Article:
Story and photos by Mike Childress
Last Friday was atypical. I got an invitation from my brothers- and father-in-law to come out to the property and take my chances against clay pigeons thrown from the back of an old International Harvester pick-up.
It’s been a while since I shot clay birds. More than a little while actually, from the days my dad and I used to reserve our Sundays for the local trapshooting club. And, after a day of office work, it was a welcome change. After rummaging around for what seemed like an eternity I found my shotgun, shells, and even some “birds” that my father-in-law had given me for a birthday present the year before, still unopened. My wife and I made quick preparations for the 15-minute trek north. Car seats, check. Diaper bag, check. Guns and ammo, check. We were off.
My Winchester Model 12 pump hadn’t seen much action in the last few years as the stock had been shortened to fit a pre-teen. My dad had bought it from Harry, a gun collector and trap shooter himself, who had been a fixture in our little community of Chewelah, Washington, for years. I think it was tough for Harry to give it up. He had his own history with the little pump long before I was born. But he did give it up all the same and took great pride in seeing me bring it to the trap club on Sunday mornings.
The field-grade model was better known as the plain Jane, but I considered mine the ugly step sister due to one well-intentioned modification: The old screw-in, super-extended Weaver choke system. Serving as more of a conversation starter than anything, I had never altered it from the full choke, as it seemed to always serve its role. From grouse to pheasant to clay pigeons, it had never let me down. And it was good to bring it out from semi-retirement.
We climbed into the back of the ‘52 Harvester pick-up called the Corn Binder. It creaked and groaned as it left its post beside the woodshed. The truck lumbered through the gate and climbed up the hill into the woods toward the other end of the property, each of us holding our respective arms and swaying to the pits and swells of the old truck trail. The straight six snorted to a stop as we arrived at the launch pad and piled out to survey the site of past carnage. Little fluorescent orange pieces decorated the landscape even after multiple sweeps with grocery bags in hand.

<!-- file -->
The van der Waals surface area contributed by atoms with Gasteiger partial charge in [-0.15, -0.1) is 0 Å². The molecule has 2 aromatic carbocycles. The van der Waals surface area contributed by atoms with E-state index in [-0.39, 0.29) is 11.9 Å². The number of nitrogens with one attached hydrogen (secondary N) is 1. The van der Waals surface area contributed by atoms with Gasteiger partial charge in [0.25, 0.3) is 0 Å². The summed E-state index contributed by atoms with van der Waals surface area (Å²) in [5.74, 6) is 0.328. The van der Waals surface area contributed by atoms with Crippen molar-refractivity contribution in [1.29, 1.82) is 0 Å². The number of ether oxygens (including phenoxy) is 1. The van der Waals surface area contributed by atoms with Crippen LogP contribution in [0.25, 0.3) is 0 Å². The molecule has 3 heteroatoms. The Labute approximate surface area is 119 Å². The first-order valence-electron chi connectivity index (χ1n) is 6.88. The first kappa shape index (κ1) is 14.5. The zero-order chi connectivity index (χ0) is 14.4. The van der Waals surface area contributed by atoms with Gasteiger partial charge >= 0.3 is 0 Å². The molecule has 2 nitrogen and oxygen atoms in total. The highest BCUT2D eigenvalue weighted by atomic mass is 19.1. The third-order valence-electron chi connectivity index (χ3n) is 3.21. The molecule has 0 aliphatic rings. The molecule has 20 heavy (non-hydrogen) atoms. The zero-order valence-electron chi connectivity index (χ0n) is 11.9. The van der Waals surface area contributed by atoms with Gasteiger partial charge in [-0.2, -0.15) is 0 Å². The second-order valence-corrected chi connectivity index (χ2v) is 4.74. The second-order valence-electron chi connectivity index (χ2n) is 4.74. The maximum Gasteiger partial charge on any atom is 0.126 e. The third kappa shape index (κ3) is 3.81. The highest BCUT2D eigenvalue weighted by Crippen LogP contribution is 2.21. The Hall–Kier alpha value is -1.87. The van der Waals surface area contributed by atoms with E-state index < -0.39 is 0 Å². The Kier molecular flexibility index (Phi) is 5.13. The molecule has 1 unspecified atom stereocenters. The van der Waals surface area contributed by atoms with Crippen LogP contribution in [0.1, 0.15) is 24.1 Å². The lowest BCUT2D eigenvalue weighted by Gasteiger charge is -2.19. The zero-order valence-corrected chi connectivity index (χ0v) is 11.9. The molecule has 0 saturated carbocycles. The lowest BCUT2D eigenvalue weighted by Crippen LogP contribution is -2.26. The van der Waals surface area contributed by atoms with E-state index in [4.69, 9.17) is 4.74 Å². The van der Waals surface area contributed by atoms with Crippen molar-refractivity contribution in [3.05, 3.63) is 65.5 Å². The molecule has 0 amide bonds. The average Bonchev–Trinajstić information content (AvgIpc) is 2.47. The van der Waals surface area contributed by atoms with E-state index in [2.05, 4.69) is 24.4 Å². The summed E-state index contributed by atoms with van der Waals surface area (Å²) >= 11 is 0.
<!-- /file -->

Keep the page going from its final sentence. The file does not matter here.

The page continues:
The source was an old clays launcher given to my father-in-law at work. The machine had been modified and welded on to a frame that was mounted onto a sheet of plywood. The trap machine was obviously old but still worked flawlessly and fit perfectly in its station, the Corn Binder’s bed.
Once we started throwing targets, the Winchester barked back to life and my cheek confirmed that it was much shorter than I remembered. While Pop volunteered to load the trap, both brothers joined me on the line, taking practice aim in anticipation of the first flight of our quarry.
Thwang! Boom! Boom! Boom! The assault on clay pigeons began. No “Pull” request and gentlemanly one-at-a-time firing here. It was a full-throttle, shoot-at-will session that left the slow shooter, the no shooter. The gang burned through nearly 100 rounds each on our quest for scattergun superiority, and tallied more hits than misses before our box of pigeons was depleted.
The familiar smell of AA loads took me back to those days in Chewelah, to Harry, and to my own dad. It couldn’t help but put a grin on my face. We called it a day as the darkness reclaimed our little shooting club. After too much pizza and too little beer, my wife and I headed home, kids in tow and the stress of a day at the office had completely melted away. What a great way to end the week.
Calling the Pacific Northwest home, Mike Childress is a system analyst and writer who actively chronicles his outdoor adventures at http://OutdoorBlogger.com. Please send your comments to firstname.lastname@example.org.
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